A turning point came as Jim awaited sentencing on a felony drug charge. His lawyers, recognizing the teen’s potential, asked that he be placed in a Boys Town New York Family Home where he could receive the structure he so desperately needed.

It was here that he started on his path to success, though Jim admits that at the time, he did everything possible to resist.

“It was like a sick person rejecting vital medication,” he said. “I was coming from an environment where I was used to doing whatever I wanted. Now, I came to a program with rules. That was a big struggle.”

Despite some setbacks, Jim eventually thrived in Boys Town’s environment of constructive constraints and self-enrichment. His Family-Teachers®, Iza and Damon Canada, taught him about the value of hard work and the importance of getting a college degree, a concept that was foreign to a boy who had never even heard the world “college” before he was 17.
After receiving his GED, Jim continued his education, earning an associate’s degree in human services and a bachelor’s degree in political science.

Those accomplishments led him to his ultimate goal of giving back to Boys Town. In 2011, Jim was hired as a Youth Care Worker at Boys Town New York.

“I was there three years, and it was very rewarding and extremely special,” Jim fondly remembers.

Looking to make an impact beyond his local community, Jim was able to take two giant steps forward. At the same time he was transitioning into his current role as a Residential Care Advocate within the juvenile justice department, he also was talking with his former attorneys and current friends about creating a nonprofit organization.

In 2012, Jim launched PLOT – Preparing Leaders of Tomorrow – a 501(c3) organization with the mission of mentoring kids like him, starting when they are young.  After three years of building the organization’s infrastructure and outreach, PLOT began working with its first cohort of ten kids, five of whom had been incarcerated.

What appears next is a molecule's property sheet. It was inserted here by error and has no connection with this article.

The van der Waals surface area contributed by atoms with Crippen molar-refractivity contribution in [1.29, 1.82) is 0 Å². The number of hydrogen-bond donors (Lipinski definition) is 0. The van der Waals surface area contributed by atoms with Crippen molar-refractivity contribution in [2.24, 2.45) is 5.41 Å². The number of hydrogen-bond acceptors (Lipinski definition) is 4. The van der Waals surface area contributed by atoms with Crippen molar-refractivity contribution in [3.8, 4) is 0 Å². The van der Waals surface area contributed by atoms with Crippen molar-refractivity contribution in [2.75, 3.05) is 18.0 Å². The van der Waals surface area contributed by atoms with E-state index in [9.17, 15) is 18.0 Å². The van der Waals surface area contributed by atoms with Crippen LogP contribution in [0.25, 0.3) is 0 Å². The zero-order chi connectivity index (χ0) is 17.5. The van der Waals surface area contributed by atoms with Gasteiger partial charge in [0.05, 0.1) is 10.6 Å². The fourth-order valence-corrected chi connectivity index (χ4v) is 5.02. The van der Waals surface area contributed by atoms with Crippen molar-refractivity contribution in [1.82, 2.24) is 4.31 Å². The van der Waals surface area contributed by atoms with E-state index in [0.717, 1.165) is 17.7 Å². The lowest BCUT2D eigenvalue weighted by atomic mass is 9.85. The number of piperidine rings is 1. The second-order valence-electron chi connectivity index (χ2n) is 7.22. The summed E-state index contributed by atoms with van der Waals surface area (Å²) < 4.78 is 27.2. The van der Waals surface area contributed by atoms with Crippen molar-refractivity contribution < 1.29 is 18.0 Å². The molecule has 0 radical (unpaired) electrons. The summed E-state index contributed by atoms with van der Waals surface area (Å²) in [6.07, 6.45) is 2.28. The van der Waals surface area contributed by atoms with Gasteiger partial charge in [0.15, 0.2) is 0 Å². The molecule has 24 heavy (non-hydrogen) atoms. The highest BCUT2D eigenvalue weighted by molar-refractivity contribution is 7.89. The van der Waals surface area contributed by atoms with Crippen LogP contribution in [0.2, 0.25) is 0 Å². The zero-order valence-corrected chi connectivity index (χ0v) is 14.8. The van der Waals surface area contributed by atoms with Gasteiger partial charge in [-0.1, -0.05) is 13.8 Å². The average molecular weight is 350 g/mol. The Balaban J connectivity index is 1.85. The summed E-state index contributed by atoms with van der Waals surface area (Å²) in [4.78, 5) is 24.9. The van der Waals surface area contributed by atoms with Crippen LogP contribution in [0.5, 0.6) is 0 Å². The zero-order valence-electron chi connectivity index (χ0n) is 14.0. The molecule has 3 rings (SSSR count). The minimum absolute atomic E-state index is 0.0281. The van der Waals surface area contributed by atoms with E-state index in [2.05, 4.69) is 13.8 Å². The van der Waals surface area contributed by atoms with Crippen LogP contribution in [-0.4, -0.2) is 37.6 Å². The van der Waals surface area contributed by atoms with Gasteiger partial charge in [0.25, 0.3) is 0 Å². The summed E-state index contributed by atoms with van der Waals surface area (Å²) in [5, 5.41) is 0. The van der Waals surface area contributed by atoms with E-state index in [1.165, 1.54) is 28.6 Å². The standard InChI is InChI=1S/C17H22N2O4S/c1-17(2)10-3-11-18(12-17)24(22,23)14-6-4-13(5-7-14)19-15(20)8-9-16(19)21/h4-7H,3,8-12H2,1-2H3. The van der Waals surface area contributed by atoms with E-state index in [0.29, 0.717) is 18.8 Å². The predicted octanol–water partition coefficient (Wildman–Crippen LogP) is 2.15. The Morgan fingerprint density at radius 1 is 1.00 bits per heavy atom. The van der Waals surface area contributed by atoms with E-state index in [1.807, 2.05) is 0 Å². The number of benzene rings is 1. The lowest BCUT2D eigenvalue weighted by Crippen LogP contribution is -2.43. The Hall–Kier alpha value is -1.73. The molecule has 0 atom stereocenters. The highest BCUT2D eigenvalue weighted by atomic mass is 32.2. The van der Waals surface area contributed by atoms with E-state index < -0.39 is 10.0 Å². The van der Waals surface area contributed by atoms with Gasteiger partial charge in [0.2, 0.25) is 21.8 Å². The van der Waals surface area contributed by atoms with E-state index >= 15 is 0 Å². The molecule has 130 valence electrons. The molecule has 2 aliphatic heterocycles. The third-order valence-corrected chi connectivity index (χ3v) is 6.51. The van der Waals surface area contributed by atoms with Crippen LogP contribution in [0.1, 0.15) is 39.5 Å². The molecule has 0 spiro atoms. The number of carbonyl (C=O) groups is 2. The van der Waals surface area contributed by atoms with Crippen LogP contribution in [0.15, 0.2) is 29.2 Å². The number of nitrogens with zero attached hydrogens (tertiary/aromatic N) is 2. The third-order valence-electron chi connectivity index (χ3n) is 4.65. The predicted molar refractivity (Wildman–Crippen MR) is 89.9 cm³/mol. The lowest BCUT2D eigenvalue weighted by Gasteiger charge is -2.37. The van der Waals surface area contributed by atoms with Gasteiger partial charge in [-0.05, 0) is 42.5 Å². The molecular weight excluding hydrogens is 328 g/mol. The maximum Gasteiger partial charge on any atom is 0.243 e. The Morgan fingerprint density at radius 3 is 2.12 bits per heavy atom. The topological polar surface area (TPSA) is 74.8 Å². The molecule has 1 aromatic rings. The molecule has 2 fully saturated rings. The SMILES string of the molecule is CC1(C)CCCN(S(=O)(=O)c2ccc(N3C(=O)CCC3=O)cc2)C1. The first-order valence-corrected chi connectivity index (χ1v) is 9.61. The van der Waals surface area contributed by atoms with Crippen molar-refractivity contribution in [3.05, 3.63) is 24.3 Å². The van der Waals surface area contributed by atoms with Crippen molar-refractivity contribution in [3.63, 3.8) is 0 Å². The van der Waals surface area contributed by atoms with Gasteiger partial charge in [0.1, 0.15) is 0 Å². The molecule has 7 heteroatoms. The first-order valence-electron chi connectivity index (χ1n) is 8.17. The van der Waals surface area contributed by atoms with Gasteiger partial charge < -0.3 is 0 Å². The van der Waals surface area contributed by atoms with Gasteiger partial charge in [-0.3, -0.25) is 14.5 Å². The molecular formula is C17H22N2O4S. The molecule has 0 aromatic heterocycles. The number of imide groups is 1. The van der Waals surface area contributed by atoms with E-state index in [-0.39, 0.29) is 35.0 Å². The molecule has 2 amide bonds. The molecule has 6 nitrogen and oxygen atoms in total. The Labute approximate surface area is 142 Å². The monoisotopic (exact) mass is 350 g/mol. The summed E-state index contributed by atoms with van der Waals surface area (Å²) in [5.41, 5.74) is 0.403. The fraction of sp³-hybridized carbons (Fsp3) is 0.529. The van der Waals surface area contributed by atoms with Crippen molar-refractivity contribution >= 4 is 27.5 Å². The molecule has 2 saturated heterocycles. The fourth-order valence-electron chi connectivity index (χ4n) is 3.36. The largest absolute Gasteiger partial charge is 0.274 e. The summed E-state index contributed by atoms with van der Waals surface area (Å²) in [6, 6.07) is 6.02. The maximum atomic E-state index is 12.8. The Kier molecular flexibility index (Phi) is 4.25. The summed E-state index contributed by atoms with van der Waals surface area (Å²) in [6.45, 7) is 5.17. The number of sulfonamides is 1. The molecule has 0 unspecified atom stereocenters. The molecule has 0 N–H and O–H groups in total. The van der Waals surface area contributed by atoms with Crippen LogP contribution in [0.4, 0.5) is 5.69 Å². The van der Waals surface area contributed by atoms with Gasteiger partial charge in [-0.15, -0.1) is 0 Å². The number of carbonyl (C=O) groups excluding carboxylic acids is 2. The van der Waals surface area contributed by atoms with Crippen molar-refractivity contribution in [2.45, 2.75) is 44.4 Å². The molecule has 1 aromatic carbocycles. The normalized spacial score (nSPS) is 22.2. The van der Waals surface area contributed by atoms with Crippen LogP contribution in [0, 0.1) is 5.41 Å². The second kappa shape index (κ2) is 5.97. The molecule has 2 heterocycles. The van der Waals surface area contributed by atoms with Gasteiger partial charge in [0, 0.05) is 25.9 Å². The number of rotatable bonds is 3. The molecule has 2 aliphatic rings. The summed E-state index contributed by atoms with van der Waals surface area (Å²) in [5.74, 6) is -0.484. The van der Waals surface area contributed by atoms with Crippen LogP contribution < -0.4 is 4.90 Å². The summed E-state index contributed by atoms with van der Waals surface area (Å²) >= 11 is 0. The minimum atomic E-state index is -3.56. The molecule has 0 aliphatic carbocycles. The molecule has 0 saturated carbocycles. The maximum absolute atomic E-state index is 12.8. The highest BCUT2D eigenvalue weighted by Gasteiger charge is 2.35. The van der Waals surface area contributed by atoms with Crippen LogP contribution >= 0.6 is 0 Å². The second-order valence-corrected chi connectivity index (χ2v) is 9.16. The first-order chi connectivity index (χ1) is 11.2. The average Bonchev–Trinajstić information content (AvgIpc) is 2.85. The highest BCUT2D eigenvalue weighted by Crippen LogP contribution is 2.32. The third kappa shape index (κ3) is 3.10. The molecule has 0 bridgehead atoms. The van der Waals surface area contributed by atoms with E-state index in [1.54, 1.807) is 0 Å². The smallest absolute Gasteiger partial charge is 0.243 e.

Jim’s ongoing advocacy efforts have garnered praise from many esteemed circles, as well as extensive media coverage and requests to share his expertise. In particular, Jim points to Governor Cuomo’s “Raise the Age” campaign as a policy that benefits the incarcerated youth toward whom Jim has directed his passion and skills. 

Jim’s biggest career highlight so far has been being asked to provide his valuable, personal perspective to President Obama’s “My Brother’s Keeper” Alliance. Jim said the opportunity to help his personal hero on a shared mission was beyond uplifting.

But Jim is not content to let a collaboration with the President be the peak of his efforts to reach out and help others.  He has reached a publishing deal with Harper Collins to tell his story in a memoir, tentatively titled “Bending Towards Justice” and set for release in early 2017. He also is focusing his considerable energies on earning a master’s degree in public administration and building a school in Haiti.

Even with all the potential that lies before him, Jim has never forgotten where he started his journey of success.

“Boys Town played a major role in the person that I am today,” Jim said. “I am forever grateful for everything they helped me accomplish.”

boys-town-new-york-hosts-third-annual-vintage-chicBoys Town New York Hosts Third Annual Vintage ChicNew York
Monday, May 23, 2016

On April 21, 2016, Boys ​Town New York hosted its third annual Vintage Chic clothing giveaway at Brooklyn Restoration Plaza. This fun event gives community members an opportunity to have a unique shopping experience, without the stress or worry of money. Hosted by Boys Town New York’s In-Home Family ServicesSM program, 194 families and more than 450 people in need received free clothing.